Archive for the ‘Does Evangelicalism Have a Future’ Category

Praise, Pentecostalism, and the Political: Renewing the Public Square III

Monday, March 17th, 2014 by Amos Yong

publicMy two previous blogs on Pentecostalism and the political have approached this intersection through consideration of prayer and the prophetic. Even if a stretch, careful observers of the religious life know well that Christians are called to pray for their governments and political leaders even as there may be occasions for civil disobedience; what the scriptural tradition calls “prophetic resistance” in response to what happens in the polis. But if prayer and the prophetic might be tied in with the public square in this way, isn’t the activity of praise altogether only religious and without public or political consequences? What does the liturgical life of believing communities, especially Pentecostal ones with their extended singing, shouting, clapping, and dancing, have to do with the public area? Read the rest of this entry »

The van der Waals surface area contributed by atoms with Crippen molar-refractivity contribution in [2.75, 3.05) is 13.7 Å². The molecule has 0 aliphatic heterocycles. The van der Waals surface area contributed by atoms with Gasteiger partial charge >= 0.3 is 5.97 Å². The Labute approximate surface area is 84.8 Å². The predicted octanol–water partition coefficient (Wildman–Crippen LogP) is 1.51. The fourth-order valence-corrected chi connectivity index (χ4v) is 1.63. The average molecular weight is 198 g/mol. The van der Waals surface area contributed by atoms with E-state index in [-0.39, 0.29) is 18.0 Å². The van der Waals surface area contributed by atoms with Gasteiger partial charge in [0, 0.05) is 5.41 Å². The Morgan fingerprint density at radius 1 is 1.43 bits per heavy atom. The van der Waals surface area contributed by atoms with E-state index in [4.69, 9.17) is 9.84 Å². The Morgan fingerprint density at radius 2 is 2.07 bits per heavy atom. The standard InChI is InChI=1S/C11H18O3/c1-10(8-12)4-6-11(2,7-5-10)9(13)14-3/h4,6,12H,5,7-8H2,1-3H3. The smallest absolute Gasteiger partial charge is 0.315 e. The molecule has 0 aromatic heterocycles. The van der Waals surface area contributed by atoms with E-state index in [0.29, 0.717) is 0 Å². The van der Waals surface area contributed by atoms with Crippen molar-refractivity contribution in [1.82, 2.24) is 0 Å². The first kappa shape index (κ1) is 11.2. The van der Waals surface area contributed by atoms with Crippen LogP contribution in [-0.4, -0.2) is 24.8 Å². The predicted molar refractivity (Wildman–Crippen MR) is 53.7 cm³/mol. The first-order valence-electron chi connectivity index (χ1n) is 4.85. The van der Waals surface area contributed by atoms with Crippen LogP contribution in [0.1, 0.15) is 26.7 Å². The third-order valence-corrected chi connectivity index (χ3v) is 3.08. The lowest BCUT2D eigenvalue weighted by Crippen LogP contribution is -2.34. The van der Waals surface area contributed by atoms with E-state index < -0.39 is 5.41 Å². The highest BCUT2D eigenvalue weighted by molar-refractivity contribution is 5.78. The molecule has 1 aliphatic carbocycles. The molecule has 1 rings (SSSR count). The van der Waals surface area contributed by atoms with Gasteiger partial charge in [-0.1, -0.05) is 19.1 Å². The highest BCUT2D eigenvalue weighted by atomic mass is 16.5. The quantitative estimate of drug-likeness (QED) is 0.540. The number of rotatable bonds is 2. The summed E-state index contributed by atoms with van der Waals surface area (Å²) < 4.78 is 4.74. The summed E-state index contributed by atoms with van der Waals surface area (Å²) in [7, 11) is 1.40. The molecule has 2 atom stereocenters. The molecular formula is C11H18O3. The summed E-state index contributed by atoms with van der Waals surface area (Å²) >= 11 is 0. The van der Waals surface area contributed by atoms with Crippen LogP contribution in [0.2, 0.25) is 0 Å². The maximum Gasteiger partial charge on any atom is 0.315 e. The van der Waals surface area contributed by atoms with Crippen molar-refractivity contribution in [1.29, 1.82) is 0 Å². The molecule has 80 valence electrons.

Revitalization-Reformation-Restoration: W(h)ither Global Renewal in a Post-Christendom World?

Tuesday, October 22nd, 2013 by Amos Yong

Acts 2:1-4. When the day of Pentecost came. Pastel & pen. 26 May 2012.It has been said that, and many have wondered if, Pentecostalism and the charismatic renewal movements rely on an established Christianity – some would say “Christendom” – since historically both are believed to have fed off a languishing Protestantism (in the Euro-American West) and ritualized Catholicism (across Latin America). But in a post-Christendom context, w(h)ither renewal movements in so far as they may have little or nothing to renew in a globalizing, transnationalizing, and dynamic religious marketplace? With historic, established, and tradition forms of institutional Christianity on the wane (some critics aver), what is left for renewal movements to do? Read the rest of this entry »